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Intermittent Fasting Could Improve Obese Women’s Health

How Intermittent Fasting Affects Obese Women

Orange County, CA - January 11th, 2019 -  According to the United Health Foundation, approximately 26 percent of woman aged 18-44 are obese in the U.S. A new study held at the University of Adelaide finds that overweight women lose more weight and improve their health by Intermittent Fasting while following a strict diet.

The study, published in the Journal of Obesity, involved a total of 88 women who took part in a controlled diet throughout ten weeks. All participants in the study were women who were between 35 and 70 years of age, who were obese with a Body Mass Index (BMI) in the 25-40 range. They followed the usual Australian diet which consists of 35% fat, 15% protein, and 50% carbohydrate. 

“Continuously restricting their diet is the main way that obese women try to tackle their weight. Unfortunately, studies have shown that long-term adherence to a restricted diet is very challenging for people to follow, so this study looked at the impact of intermittent fasting on weight loss,” said Dr. Amy Hutchison, lead author from the University of Adelaide and the South Australian Health and Medical Research Institute (SAHMRI).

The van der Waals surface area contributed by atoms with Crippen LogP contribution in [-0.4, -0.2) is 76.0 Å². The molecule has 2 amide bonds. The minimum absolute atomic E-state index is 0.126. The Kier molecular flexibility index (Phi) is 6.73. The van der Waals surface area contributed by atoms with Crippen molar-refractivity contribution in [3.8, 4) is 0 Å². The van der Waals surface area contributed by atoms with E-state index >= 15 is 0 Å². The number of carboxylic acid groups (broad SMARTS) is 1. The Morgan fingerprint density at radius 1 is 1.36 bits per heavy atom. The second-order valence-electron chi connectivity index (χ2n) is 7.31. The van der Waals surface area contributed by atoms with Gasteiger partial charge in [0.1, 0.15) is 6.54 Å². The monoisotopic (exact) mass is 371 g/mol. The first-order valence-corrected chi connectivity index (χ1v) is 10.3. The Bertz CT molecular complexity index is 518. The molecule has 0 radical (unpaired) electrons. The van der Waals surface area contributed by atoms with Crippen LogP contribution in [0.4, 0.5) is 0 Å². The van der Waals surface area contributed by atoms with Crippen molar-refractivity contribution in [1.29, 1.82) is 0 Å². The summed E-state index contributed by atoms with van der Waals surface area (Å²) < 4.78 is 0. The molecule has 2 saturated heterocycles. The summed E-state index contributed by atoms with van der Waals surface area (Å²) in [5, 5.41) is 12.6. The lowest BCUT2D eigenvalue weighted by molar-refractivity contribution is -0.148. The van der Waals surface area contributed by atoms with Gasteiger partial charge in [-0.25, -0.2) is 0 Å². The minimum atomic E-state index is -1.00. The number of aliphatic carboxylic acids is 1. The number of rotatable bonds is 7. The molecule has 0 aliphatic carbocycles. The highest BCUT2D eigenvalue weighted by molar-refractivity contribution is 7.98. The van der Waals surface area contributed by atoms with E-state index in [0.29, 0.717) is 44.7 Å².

Intermittent Fasting Could Improve Obese Women’s Health

“Obese women who followed a diet in which they ate 70% of their required energy intake and fasted intermittently lost the most weight. Other women in the study who either fasted intermittently without reducing their food intake, who reduced their food intake but did not fast or did not restrict their diet at all, were not as successful in losing weight,” added Dr. Hutchison.

The most successful participants lost approximately 1-2 pounds per week. “This study is adding to evidence that intermittent fasting, at least in the short term, may provide better outcomes than daily continuous diet restriction for health and potential for weight loss. While the study confirms that intermittent fasting is more effective than Continuous Diet Restriction, the underlying signal for limiting people’s appetite, which could hold the key to triggering effective weight loss, requires further research,” says Associate Professor Leonie Heilbronn from the University of Adelaide and SAHMRI.

Further research will examine how effective the long-term fasting on both men and women. If you are interested in participating in the upcoming study, please email [email protected] for more information.  

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